In Pakistan, like its South Asian neighbors Bangladesh, India, and Nepal, early marriage is prevalent, especially in rural communities. Women who enter wedlock before the age of 18 have a higher risk of maternal or infant death or health complications: Eight percent of Pakistani women aged 20 to 24 delivered a baby before the age of 18, and every 20 minutes, a Pakistani woman dies from childbirth or complications in pregnancy. “The children of young mothers are more likely to die at an early age because their bodies are not ready, nor are they psychologically ready,” Ajaib says. In Pakistan, 64 infants die per 1,000 births — the highest rate of infant mortality in Asia, and worse than war-ravaged Afghanistan or Yemen, according to figures from the World Bank. The high maternal and infant death rates in Pakistan have a close link to early pregnancy and marriage, says Sadia Hussain, the executive director of the Society for the Protection of the Rights of the Child.
For child brides, the risk of domestic violence, early pregnancy, and marital rape increases significantly, while many drop out of school and have little employment opportunities, according to UNICEF. Aisha, who faced heavy bleeding during her second pregnancy, regrets the physical and emotional toll the early marriage took on her. “It should have been with someone the same age, so that I could have shared my life with them,” she says. “I wanted to grow old together with this person, and be at the same mental level as them. At least then I could have had a chance at a happy marriage.”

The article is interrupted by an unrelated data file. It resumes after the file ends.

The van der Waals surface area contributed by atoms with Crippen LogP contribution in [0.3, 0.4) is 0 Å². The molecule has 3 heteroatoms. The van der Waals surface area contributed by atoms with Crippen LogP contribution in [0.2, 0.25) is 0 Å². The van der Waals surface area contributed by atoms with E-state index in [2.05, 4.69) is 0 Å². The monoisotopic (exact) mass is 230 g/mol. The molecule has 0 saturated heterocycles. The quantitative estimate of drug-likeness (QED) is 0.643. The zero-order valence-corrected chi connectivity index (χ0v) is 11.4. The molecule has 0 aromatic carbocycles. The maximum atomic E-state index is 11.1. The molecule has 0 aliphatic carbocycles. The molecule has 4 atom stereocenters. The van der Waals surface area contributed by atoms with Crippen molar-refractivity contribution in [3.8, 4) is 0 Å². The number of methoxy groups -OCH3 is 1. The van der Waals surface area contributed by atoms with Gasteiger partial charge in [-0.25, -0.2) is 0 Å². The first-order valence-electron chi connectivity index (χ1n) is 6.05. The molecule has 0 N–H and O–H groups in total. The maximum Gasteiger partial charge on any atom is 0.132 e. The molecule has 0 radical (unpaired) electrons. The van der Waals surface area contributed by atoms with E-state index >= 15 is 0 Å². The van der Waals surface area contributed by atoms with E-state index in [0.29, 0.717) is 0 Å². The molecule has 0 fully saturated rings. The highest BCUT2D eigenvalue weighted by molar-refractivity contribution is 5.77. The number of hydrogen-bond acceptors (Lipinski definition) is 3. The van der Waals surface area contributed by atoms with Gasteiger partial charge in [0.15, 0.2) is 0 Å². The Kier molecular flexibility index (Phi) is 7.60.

Multiple factors, including poverty, lack of education, and deeply entrenched patriarchal customs, can impel families to arrange early marriages. In 1929, the British passed a law restraining underage marriage in colonial-era Pakistan, raising the legal age to 14 for girls and imposing a 1,000 rupee fine (around $10) for violations. Since this period, lawmakers have sought to institute checks on child marriage through amendments to both the Child Marriage Restraint Act 1929 and the Penal Code, which was updated in February 2017 to criminalize forced marriages of underage brides. A punishment of five to ten years was imposed, along with fines of up to one million rupees ($9,500). However, these strict penalties only apply when a marriage is classified as “forced” and the bride is under the current marriageable age of sixteen. For this reason, activists have pushed for an update to the Child Marriage Restraint Act itself, to widen the scope of the law.